Snoring down the stretch
NEW YORK -- Is this really an exciting race for the NHL's final playoff spots? Or more like the equivalent of a bunch of inebriated night owls stumbling to the one and only cab available to take them 20 or so blocks home?
This thought occurred to me in, surprise, a New York City bar late Thursday while monitoring the last NHL game of the night -- and sipping Diet Coke,
The Nashville Predators played the San Jose Sharks and the match ended in what felt like the NHL's 23,000th three-point game of the last month. As I watched, the inevitable conclusion became obvious in the third period, as it has in too many games of late: these two teams were playing it safe -- too safe -- while trying to get to overtime and put at least one point in the bank.
Sure enough, the Preds and Sharks just went through the motions in the last 15 minutes or so, chipping the puck out, dumping it in, and getting a quick change, with neither team willing to really go for it in regulation. The game ultimately went to the shootout, where the Sharks got a 2-1 win and the additional point.
Here's what was really bothersome about this game and too many others since the shootout was integrated into the NHL in 2005: the Sharks put 28 shots on net in the first two periods, but didn't score a goal. Then they got one in the first minute of the third. But how many shots did they have on net for that entire period?
The Sharks essentially tanked it, dumping-and-changing, milking the clock to get to OT and that all-important point that would inch them closer to the eighth spot in the Western Conference standings. Their skills-contest extra point was gravy. Good for them.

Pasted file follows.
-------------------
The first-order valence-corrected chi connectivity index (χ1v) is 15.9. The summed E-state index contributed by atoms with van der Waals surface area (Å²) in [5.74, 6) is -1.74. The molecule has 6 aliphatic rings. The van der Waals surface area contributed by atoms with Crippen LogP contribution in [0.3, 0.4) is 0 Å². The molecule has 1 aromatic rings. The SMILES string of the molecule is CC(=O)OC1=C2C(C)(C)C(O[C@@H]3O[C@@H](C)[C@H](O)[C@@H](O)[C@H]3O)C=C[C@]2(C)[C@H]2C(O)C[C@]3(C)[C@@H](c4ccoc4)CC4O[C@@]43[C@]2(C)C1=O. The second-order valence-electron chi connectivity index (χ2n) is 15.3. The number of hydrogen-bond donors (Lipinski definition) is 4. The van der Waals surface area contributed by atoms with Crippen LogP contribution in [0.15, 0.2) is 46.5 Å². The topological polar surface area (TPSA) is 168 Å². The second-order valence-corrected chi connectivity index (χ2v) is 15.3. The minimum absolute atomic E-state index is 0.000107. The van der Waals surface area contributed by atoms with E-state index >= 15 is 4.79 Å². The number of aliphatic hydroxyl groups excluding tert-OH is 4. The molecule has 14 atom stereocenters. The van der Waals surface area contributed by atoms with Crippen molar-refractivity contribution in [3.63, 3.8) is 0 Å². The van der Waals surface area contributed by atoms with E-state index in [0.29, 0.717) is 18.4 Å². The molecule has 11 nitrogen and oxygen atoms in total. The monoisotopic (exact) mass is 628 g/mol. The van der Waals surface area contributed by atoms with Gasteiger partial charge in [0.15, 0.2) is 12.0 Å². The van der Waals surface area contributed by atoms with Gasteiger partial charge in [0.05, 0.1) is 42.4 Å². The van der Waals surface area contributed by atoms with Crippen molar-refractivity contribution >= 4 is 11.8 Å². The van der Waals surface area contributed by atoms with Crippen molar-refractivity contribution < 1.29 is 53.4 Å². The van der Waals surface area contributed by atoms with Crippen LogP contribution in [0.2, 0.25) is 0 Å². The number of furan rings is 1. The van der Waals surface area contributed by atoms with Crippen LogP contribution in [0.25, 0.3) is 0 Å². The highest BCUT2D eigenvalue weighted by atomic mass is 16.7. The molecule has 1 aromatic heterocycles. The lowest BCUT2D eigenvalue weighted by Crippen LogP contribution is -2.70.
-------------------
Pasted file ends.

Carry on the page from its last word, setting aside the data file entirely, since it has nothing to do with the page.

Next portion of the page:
But it was boring hockey, and as much as I've tried to defend the shootout as a good innovation in response to the old NHL's way of finishing games in a tie, it's getting tougher to justify now.
"If a team on the bubble is tied in the third period, forget it, it's going to be a 3-point game," one GM grumbled to me the other night. "All you see in the paper in the box score at the end of the year now is SO to every game."
The shootout was intended to be something of a last resort for teams at the end of a thoroughly hard-fought match, but too often games are only real battles for a period or two. The rest becomes a "Let's not get too risky here or we might lose that OT/shootout point" snoozefest.
I covered Colorado vs. New Jersey at the Prudential Center in Newark on Thursday night, and it was kind of the same story. The Avalanche, on the bubble and trying to cling to eighth place in the West, sat back and played the "loser's point" type of game in the third period, dumping-and-changing and getting all of seven shots on legendary Devils goalie Martin Brodeur. Even Brodeur admitted after his team's 1-0 shoout victory, "It's not like (Colorado's Jean-Sebastien Giguere and I) had to be great out there tonight."
Listen, if I were an NHL coach I'd probably be dumping-and-changing with the rest of them. In a league where teams' profits or losses are largely determined by making the playoffs -- not to mention the job security of coaches -- they are just trying to get to the postseason any way they can. You can't blame them for wanting to shut things down at the first sign of a potential loser's point.
Unfortunately, the end result has been too many games like Colorado-New Jersey and Nashville-San Jose. Maybe it's time to examine a different point structure for NHL games.
In the NBA, 3-pointers are celebrated by hands thrown in the air. In the NHL, they too often inspire a sleepy shrug.